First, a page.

Monday, March 23

F2P MMO's are the spawn of evil

Over at A Wall of Text there's a very interesting "Drieluik", a three part issue titled:
F2P MMO's are the spawn of evil Part 1, Part2 and Part3 and they're a good read.
Below is my reaction about his statement that F2P launches are cheaper for the developer, in the case of his F2P case (Runes of Magic) that's Frogster, a company I have some familiarity with as Publisher/Distributor for The Chronicles of Spellborn for parts of Europe and are spearheading getting it launched in Korea, Asia. Check out his posts before reading on, otherwise it's probably a bit hard to read as it was written as a comment originally.

I agree that digital distribution is the way to go, however I'm missing something in the post.
Of those 50 bucks you pay for the box, $5 go to retail/distribution, $5 goes to the developer's Live Operations Team (CS, Server maintenance, acocunting e.t.c.), $10 goes to the publisher and the last $30,- go towards the developer for paying of the investment. With 700K boxes sold at launch that means you can break even on a 21 Milion investment. 28M if you're your own publisher and can get $40,- per box to go to you rather than middlemen.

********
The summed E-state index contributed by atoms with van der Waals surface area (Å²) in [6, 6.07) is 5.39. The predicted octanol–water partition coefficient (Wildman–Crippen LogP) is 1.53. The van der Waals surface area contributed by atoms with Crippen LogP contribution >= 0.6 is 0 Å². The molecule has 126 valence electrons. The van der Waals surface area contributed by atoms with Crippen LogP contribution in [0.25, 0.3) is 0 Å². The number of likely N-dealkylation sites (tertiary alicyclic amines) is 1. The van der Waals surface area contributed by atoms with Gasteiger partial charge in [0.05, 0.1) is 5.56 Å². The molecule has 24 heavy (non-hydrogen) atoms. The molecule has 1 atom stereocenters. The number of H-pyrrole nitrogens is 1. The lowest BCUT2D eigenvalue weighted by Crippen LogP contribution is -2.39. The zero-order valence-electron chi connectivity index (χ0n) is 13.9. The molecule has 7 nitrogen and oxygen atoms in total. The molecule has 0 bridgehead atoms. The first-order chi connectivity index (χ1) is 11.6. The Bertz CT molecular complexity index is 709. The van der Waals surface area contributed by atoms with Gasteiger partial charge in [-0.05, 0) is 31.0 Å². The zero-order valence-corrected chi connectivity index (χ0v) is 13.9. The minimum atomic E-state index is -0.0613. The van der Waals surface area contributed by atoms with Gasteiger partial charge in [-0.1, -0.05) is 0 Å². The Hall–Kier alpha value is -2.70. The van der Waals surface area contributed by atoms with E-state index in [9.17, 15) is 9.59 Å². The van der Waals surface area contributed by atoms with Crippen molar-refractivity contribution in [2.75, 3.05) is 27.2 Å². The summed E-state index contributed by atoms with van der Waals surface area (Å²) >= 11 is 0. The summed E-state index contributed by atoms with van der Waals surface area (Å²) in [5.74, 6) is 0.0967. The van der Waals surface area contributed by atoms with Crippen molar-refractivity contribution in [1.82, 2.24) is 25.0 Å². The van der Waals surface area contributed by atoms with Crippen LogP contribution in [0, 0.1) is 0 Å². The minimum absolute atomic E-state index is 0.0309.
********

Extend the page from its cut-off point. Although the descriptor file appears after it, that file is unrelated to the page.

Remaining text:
Having people pay $15,- per month for 3 months (let's say 350K subs on average to show declining numbers) gets you another 1.5 Milion to play with.

Compare this to a F2P that cost say 15 milion to develop Launch digital download brings in exactly $0,- to pay off that investment. You don't have to pay off $5,- per box to the middlemen but your Operational costs are about $2 higher due to more intensive networking needs. (A good thing people don't get as upset about a 12 hour download for a F2P game as they would for a game they just paid $50,- for.) In the F2P setup, Frogster is its own Publisher and their Live Operations is done by wholy owned corp Yusho so they can keep those costs relatively low. However a $7,- on average per account isn't that ridiculous by comparison.

So RoM's 700K launch costs Frogster 4.9M as opposed to AoC's 14 Milion, which is substantially cheaper I agree. However, not a penny was spent towards buying off the investment at this time. Now I don't know How much Frogster had to invest, but I expect this to be in the 5-10 Milion range. It's not impossible to get that investment back even with a bad launch 9which RoM isn't having from what I can tell) but it's more of a long term scheme, and that's something that isn't 'done' in the US.